Delayed Blood Patch May Aid Post-Dural Puncture Headache


BANFF, ALTA. — Initial conservative treatment of post-dural puncture headache, with delayed placement of a blood patch, may increase the likelihood of early treatment success, Dr. Paul Tan suggested at the annual meeting of the Society of Obstetric Anesthesia and Perinatology.

“One of the explanations for this is that local anesthetics are still residual in the epidural space and can inhibit the coagulation of the blood that's given in the blood patch,” said Dr. Tan of the Cleveland Clinic in an interview.

The study he presented reviewed 130 patients who received therapeutic epidural blood patches (EPB) for post-dural puncture headache. Forty-seven (36%) of the patients required a repeat EPB. In exploring factors that might be associated with the need for a repeat EPB, including body mass index, parity, needle type, amount of blood injected in the first EPB, time from dural puncture to headache onset, and time from headache onset to first EPB, the authors found that the time measurements were the only independent predictors of first EPB success.

“To my knowledge this is the first time that both the time from puncture to headache onset, and the time from headache onset to first blood patch, have been looked at separately,” he said, adding that although the time from puncture to headache onset is not modifiable, information about it can help in counseling patients. “If the patient develops a headache quickly after the puncture, they should be counseled it is likely the first blood patch will fail, and they may need more than one,” he said.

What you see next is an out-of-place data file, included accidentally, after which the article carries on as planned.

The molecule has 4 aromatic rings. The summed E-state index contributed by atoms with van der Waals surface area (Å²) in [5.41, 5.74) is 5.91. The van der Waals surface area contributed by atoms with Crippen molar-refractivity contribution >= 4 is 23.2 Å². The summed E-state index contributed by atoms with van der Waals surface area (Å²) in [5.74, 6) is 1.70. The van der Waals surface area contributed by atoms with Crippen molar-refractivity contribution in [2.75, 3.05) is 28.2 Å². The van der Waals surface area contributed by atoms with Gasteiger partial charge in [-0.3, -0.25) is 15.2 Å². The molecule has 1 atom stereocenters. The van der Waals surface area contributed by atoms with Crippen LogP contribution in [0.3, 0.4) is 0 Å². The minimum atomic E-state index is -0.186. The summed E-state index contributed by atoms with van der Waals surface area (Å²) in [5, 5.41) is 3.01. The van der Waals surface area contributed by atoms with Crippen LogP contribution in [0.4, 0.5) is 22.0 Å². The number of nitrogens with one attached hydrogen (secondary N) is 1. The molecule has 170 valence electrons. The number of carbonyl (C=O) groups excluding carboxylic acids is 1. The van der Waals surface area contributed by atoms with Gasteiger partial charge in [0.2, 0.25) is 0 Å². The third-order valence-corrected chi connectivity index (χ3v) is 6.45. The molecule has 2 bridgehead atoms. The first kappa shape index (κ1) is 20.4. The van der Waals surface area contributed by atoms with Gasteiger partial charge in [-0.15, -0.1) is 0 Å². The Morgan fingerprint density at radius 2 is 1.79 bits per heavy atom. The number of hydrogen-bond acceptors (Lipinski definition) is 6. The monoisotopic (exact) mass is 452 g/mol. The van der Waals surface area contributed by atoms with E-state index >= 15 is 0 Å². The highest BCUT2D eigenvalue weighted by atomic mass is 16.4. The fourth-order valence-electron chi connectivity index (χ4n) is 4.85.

These patients can also be encouraged to undertake a trial of conservative treatment measures such as intravenous hydration, caffeine, and oral pain medications in an effort to delay placement of the first blood patch, he added.

Study patients needing a second EPB had a mean time from puncture to headache onset of 10 hours, and a mean of 16 hours from headache onset to placement of the first patch, compared with 17 hours and 29 hours, respectively, in those not needing a second patch.

“A doubling of the time from puncture to headache onset resulted in a 46% reduction in the odds of the patient needing a repeat patch, and a doubling of the time from headache onset to first blood patch resulted in a 41% reduction in the odds of needing a repeat patch,” he said.

Dr. Tan suggested that the shorter times associated with needing a repeat patch could also be a marker for the severity of the dural puncture, and that the self-limiting nature of post-dural puncture headache could explain why the longer time interval resulted in less requirement for a repeat blood patch.

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